Improving weather this weekend should warm up anglers and stir up the thousands of trout that have been stocked in local lakes recently.
Saturday is "opening day" of the trout fishing season, a traditional time for anglers young and old to bait hooks with worms and Powerbait and try their luck.
For years, most Southwest Washington lakes have been open to fishing year-round. But those lakes have been getting especially heavy stocking the past few weeks.
John Weinheimer, a Department of Fish and Wildlife fish biologist, said cold water has made stocked fish lethargic. Many of them will be near the surface of lakes, he predicted.
"This cold spring may make things a little bit tough for trout," Weinheimer said. But fishing will improve as spring temperatures arrive.
The forecast calls for sunny skies this weekend, with a high near 53 Saturday and 68 Sunday.
Despite the state's financial hardships, the number of trout stocked is similar to that in past years, Weinheimer said.
Statewide, the WDFW has stocked 3.5 million catchable-size trout in 347 waters, along with 50,000 triploid (sterile) trout averaging 1-1/2 pounds a piece, shared among 108 lakes. Hatchery trucks have also delivered 84,000 two-year-old "jumbo" and surplus hatchery broodstock trout (1-1/2 to 5 pounds each) to 172 lakes.
Last year, the agency also planted 6.8 million trout as fry, which by now have grown to 8- to 12-inch catchable size.
Despite all the hoopla over salmon and steelhead, trout fishing continues to be the most popular kind of fishing in the state. Part of the appeal is that there's a trout fishing water close to where most people live, and you don't need much in the way of equipment.
"You can take a few hours and fish and be successful," Weinheimer said.
Here are the local hot spots:
Swift, the uppermost reservoir on the Lewis River, is one of the few waters in Southwest Washington that still actually opens on opening day.
WDFW has recently planted 60,000 catchable-sized rainbows in Swift.
People also can catch small coho that have been planted in rivers upstream of Swift, Weinheimer said.
He noted that fishing stayed good at Swift last fall into November, though the weather wasn't always conducive to angling.
The Swift water level is high enough that the boat launch is usable and the area will be open to visitors as usual this weekend.
After that, however, recreation areas on Swift may be temporarily closed at times for construction of a fish-collecting facility. PacifiCorps is building a floating structure at Swift Dam to collect young salmon and steelhead heading downstream, and parts of the boat launch and adjacent camping areas will be used as staging areas to barge equipment to the dam.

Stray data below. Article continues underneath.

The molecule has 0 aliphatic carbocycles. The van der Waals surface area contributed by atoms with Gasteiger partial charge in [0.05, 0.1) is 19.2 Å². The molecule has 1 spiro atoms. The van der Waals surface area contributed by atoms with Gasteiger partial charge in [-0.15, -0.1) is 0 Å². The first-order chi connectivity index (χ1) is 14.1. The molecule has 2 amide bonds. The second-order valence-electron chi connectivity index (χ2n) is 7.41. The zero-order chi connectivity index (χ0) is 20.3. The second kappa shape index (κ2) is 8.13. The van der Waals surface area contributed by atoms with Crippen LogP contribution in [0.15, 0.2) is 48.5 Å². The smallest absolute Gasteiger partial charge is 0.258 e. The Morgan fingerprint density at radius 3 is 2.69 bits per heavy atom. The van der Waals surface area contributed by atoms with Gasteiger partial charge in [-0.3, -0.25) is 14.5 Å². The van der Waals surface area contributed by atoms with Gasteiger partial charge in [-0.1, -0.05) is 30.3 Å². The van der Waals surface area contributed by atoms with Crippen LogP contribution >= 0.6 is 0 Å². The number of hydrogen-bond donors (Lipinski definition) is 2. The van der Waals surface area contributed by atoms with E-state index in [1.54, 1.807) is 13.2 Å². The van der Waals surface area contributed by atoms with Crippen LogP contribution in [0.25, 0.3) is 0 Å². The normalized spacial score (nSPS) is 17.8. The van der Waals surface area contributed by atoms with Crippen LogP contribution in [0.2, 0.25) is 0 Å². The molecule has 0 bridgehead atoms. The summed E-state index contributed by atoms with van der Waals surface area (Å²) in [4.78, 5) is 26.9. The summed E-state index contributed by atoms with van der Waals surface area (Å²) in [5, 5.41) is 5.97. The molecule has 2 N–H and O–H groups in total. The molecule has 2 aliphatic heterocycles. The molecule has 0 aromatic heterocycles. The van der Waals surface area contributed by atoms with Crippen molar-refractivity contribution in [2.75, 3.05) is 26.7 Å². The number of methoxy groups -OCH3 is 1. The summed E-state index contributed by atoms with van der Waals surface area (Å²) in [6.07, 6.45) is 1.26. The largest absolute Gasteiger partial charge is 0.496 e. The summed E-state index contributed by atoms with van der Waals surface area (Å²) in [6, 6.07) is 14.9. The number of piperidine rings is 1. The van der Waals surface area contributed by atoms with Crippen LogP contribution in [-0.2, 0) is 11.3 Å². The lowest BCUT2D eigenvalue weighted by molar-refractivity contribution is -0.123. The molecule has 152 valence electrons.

Also, the dam may be closed to fishing at times. Normally, anglers can park on Road 90 and walk a few minutes down to the dam.
This lake north of Morton is among the most-heavily planted, with 8,000 browns, 29,000 rainbows, 687 triploids and 104,000 fingerling rainbow planted last summer.
Located in Onalaska, Carlisle gets 12,000 rainbows and 315 triploids.
South Lewis County Pond
This lake near Toledo gets 5,000 browns, 3,000 rainbows and 580 triploids.
With good shore access and a boat launch, this lake off Kalama River Road should be busy Saturday. It receives 11,000 rainbows, 6,500 browns and 352 triploids.
Woodland's U-shaped fishing hole gets 20,000 rainbows, 6,500 browns and 608 triploids.
Near Cougar, this fly-fishing only lake gets 224 triploid rainbows.
Merwin has been stocked with 210,618 kokanee free. It's recently been "red-hot" for kokanee, said Weinheimer, who recommended fishing near the water surface.
By the end of May, Longview's gem will have received 10,000 browns and 14,300 rainbows.
There's more than bass and crappie here. Silver Lake has been planted with 8,000 rainbows.
Anglers 15 and older need a current Washington freshwater fishing license, valid April 1, 2011 through March 31, 2012. Freshwater fishing licenses cost $26 for resident adults 16 to 69 years old. Fifteen-year-olds and persons with disabilities can buy a license for $11, and seniors 70 and older can buy an annual fishing license for $8.
Fish stocking details, by county and lake, are available in the Annual Statewide Hatchery Trout Stocking Plan on WDFW's website at http://wdfw.wa.gov/fishing/plants/statewide/.
Tips on fishing areas, listed by county and water, can be found in "Washington 2011 Fishing Prospects: Where To Catch Fish In the Evergreen State," available at http://wdfw.wa.gov/fishing/prospects/.